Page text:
Publication Date: February 15th, 2016
This review does not contain spoilers.
On April 20, 1999, Eric Harris and Dylan Klebold walked into Columbine High School in Littleton, Colorado. Over the course of minutes, they would kill twelve students and a teacher and wound twenty-four others before taking their own lives.
For the last sixteen years, Sue Klebold, Dylan’s mother, has lived with the indescribable grief and shame of that day. How could her child, the promising young man she had loved and raised, be responsible for such horror? And how, as his mother, had she not known something was wrong? Were there subtle signs she had missed? What, if anything, could she have done differently?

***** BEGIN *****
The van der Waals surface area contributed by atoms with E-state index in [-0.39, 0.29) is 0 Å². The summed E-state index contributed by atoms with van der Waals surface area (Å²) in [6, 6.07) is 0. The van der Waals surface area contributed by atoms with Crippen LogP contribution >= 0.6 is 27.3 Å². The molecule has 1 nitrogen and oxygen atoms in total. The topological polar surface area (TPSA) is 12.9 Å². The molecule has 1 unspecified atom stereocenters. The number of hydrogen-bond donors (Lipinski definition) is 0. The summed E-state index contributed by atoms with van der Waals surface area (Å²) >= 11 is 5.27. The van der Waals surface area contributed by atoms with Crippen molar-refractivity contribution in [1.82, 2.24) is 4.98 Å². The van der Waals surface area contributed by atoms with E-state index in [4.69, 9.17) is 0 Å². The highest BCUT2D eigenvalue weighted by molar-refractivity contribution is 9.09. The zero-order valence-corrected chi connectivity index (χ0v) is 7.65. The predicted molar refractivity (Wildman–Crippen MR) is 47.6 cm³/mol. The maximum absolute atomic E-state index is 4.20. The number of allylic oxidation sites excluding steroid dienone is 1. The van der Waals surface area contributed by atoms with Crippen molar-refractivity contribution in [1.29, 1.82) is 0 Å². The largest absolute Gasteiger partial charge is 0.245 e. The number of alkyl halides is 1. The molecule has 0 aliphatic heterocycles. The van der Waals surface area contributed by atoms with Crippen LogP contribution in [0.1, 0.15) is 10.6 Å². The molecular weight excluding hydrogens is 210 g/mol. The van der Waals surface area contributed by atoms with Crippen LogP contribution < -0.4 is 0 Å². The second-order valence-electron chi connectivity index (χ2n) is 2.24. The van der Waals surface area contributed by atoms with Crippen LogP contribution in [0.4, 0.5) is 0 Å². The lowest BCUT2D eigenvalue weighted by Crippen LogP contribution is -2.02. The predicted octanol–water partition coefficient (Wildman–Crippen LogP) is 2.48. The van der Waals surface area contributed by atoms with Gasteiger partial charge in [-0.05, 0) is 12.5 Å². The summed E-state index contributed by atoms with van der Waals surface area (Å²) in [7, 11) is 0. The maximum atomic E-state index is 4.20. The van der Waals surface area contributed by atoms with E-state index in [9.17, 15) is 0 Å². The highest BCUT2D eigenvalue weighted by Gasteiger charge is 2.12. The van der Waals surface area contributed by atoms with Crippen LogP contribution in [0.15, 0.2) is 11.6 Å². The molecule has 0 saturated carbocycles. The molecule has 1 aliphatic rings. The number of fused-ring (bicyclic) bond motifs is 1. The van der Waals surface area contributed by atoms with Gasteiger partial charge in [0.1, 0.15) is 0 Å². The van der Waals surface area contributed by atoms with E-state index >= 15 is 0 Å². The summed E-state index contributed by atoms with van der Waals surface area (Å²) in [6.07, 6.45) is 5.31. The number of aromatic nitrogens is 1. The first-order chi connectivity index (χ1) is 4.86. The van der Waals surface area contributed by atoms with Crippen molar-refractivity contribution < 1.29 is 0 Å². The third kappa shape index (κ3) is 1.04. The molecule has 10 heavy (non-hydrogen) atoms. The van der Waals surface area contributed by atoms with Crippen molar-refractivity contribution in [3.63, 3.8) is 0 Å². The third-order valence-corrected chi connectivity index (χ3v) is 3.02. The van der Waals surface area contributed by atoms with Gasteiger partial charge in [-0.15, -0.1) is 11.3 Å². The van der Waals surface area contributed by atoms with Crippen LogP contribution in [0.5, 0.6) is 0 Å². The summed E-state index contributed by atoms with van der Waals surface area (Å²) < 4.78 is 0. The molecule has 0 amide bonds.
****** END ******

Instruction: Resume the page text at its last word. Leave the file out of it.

I listened to this on audiobook, and it is read by Sue Klebold herself. This book was depressing, and puts in perspective just how much you might not know about the people who are closest to you. Sue could have never imagined that her son would be one of the most notorious school shooters in history. He was able to put on a completely different persona around his family, and the Klebold’s could not understand why he would commit such an act. She does not just discuss her disbelief that her son did such a thing, but also gives her deepest sympathies to the victims families. I could not imagine being in this women’s shoes, and being hated by thousands of people. Many people blame the parents of troubled teenagers who commit heinous crimes, and she also discusses how in her darkest times, there were many moments that she would have liked to commit suicide. Sad, but I rated this book 5 out of 5 stars. I recommend.